There’s a growing group of individuals who are attempting to predict the fate of humanity millions of years into the future, and the emerging picture isn’t necessarily rosy:
For Rees, then, and many other thinkers about the future, a central preoccupation is making sure that humans survive to see it. Only 0.01 percent of all species that have ever existed continue to do so. We happen to be one of them, for now. When Rees looked at the myriad ways in which the present is more perilous than the past in his 2003 book “Our Final Hour,” he set the odds of human extinction in the next century at 50 percent.
Bostrom, the Oxford philosopher, puts the odds at about 25 percent, and says that many of the greatest risks for human survival are ones that could play themselves out within the scope of current human lifetimes. “The next hundred years or so might be critical for humanity,” Bostrom says, listing as possible threats the usual apocalyptic litany of nuclear annihilation, man-made or natural viruses and bacteria, or other technological threats, such as microscopic machines, or nanobots, that run amok and kill us all.
The entire article is fascinating, but I found the portion regarding the potential of a moral death for humanity, rather than a physical one, to be especially interesting… and disturbing.
Do Franklin Graham and Tim Keller depict two different approaches for the Church when it comes to politics?
The subject of the interview is not just the decision of the interviewer. It also reflects the shaping and the agenda of the subject. One large irony is that here you have a Reformed minister cautioning about political speech in the church while speaking from a tradition that has valued Christian involvement in politics. In contrast, you have the evangelist’s son from a tradition of fundamentalism that early in the 20th century saw politics as suspect engaging in a very overtly political “crusade” (the word the piece used).
Over on Parchment & Pen, Michael Patton on pain, meaninglessness, and Charles Darwin:
The thing that must unite us as Christians is that there is no such thing as “meaningless.” That word does not need to be in our vocabulary. It is a word reserved for the atheist, the deist, and the pantheist, but not the Christian. I am not saying we don’t look it in the face from time to time (God knows I do), I am just saying that we cannot allow ourselves to camp there. That campground is off-limits for Christians. There are so many things out there that have webbed feet on dry land. There are so many sciatic nerves which cause us to cry “why?” There are so many mothers who are unable to walk or talk. There are so many children who die untimely deaths. There are so many times when a move seems meaningless. But our faith is not dependent on finding immediate understanding and fulfillment for our pain. Sometimes we do punt to the eschaton knowing that there is meaning behind it, even if we don’t know what that meaning is today.
Psychologists have analyzed three decades’ worth of hit songs and have discovered that music has become increasingly narcissistic and hostile:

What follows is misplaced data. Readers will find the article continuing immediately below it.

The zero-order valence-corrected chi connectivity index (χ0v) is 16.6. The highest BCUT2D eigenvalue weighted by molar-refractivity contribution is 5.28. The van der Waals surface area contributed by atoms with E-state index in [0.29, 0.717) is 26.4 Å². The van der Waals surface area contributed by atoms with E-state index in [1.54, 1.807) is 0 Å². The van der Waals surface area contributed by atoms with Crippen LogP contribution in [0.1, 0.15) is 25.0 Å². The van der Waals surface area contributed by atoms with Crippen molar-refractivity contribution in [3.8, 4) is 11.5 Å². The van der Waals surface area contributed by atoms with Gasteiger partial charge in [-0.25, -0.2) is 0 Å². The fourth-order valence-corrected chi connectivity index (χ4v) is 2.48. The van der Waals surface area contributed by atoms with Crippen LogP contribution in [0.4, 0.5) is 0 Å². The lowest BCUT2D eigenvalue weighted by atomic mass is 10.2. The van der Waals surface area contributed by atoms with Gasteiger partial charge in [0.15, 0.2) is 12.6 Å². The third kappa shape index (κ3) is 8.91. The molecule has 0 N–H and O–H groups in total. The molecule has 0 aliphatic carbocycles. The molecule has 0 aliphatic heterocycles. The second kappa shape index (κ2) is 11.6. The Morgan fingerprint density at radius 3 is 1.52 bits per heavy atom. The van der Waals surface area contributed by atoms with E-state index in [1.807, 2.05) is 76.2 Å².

The new study of song lyrics certainly won’t end the debate, but it does offer another way to gauge self-absorption: the Billboard Hot 100 chart. The researchers find that hit songs in the 1980s were more likely to emphasize happy togetherness, like the racial harmony sought by Paul McCartney and Stevie Wonder in “Ebony and Ivory” and the group exuberance promoted by Kool & the Gang: “Let’s all celebrate and have a good time.” Diana Ross and Lionel Richie sang of “two hearts that beat as one,” and John Lennon’s “(Just Like) Starting Over” emphasized the preciousness of “our life together.“
Today’s songs, according to the researchers’ linguistic analysis, are more likely be about one very special person: the singer. “I’m bringing sexy back,” Justin Timberlake proclaimed in 2006. The year before, Beyoncé exulted in how hot she looked while dancing — “It’s blazin’, you watch me in amazement.” And Fergie, who boasted about her “humps” while singing with the Black Eyed Peas, subsequently released a solo album in which she told her lover that she needed quality time alone: “It’s personal, myself and I.”
Bradford Winters laments the passing of Blockbuster Video, and what it represents for our society at large:
Back when storefronts were the only model conceivable, I maintained a healthy distaste for Blockbuster’s gambit to put its small, independent competitors out of business. But these days, when the notion of driving somewhere to rent a movie strikes an entire generation as being as antiquated as riding in a horse-and-buggy to the general store, the blue-and-yellow stronghold at Lincoln and Ocean Park is a pleasantly nostalgic sight.
Stubborn as I am, I actually walked there recently to renew my membership and rent a movie. Walking anywhere in L.A. is one thing; but doing so to rent a movie the old-fashioned way is something to write home about.
I say, the sooner Blockbuster realizes that it’s dead, the better.
Elsewhere: A collection of interesting links and articles that I’ve come across in the last week or so. Follow me on Twitter for more of the same.